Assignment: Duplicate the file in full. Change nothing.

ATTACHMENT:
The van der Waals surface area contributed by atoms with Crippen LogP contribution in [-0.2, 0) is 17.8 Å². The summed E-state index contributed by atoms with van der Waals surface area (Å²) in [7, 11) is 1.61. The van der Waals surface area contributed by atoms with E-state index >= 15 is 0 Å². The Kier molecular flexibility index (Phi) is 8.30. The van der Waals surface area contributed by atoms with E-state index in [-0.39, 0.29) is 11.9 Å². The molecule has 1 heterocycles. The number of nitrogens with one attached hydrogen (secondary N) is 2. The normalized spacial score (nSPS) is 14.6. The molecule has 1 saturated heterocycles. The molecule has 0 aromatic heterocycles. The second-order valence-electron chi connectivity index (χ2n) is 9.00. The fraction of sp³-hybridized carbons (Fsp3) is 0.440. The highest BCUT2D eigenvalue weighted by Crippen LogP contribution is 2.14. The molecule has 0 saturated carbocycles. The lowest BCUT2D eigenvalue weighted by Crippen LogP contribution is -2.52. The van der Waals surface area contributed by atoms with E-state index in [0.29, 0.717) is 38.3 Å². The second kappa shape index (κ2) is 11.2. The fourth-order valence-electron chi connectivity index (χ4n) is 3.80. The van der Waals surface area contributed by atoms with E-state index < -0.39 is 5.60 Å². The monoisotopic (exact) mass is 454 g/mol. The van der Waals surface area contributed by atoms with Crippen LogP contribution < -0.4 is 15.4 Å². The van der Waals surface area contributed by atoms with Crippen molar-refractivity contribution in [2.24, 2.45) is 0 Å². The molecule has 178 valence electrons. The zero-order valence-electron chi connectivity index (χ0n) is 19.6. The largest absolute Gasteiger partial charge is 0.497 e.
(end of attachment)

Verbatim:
The van der Waals surface area contributed by atoms with Crippen LogP contribution in [-0.2, 0) is 17.8 Å². The summed E-state index contributed by atoms with van der Waals surface area (Å²) in [7, 11) is 1.61. The van der Waals surface area contributed by atoms with E-state index >= 15 is 0 Å². The Kier molecular flexibility index (Phi) is 8.30. The van der Waals surface area contributed by atoms with E-state index in [-0.39, 0.29) is 11.9 Å². The molecule has 1 heterocycles. The number of nitrogens with one attached hydrogen (secondary N) is 2. The normalized spacial score (nSPS) is 14.6. The molecule has 1 saturated heterocycles. The molecule has 0 aromatic heterocycles. The second-order valence-electron chi connectivity index (χ2n) is 9.00. The fraction of sp³-hybridized carbons (Fsp3) is 0.440. The highest BCUT2D eigenvalue weighted by Crippen LogP contribution is 2.14. The molecule has 0 saturated carbocycles. The lowest BCUT2D eigenvalue weighted by Crippen LogP contribution is -2.52. The van der Waals surface area contributed by atoms with E-state index in [0.29, 0.717) is 38.3 Å². The second kappa shape index (κ2) is 11.2. The fourth-order valence-electron chi connectivity index (χ4n) is 3.80. The van der Waals surface area contributed by atoms with E-state index < -0.39 is 5.60 Å². The monoisotopic (exact) mass is 454 g/mol. The van der Waals surface area contributed by atoms with Crippen LogP contribution < -0.4 is 15.4 Å². The van der Waals surface area contributed by atoms with Crippen molar-refractivity contribution in [2.24, 2.45) is 0 Å². The molecule has 178 valence electrons. The zero-order valence-electron chi connectivity index (χ0n) is 19.6. The largest absolute Gasteiger partial charge is 0.497 e.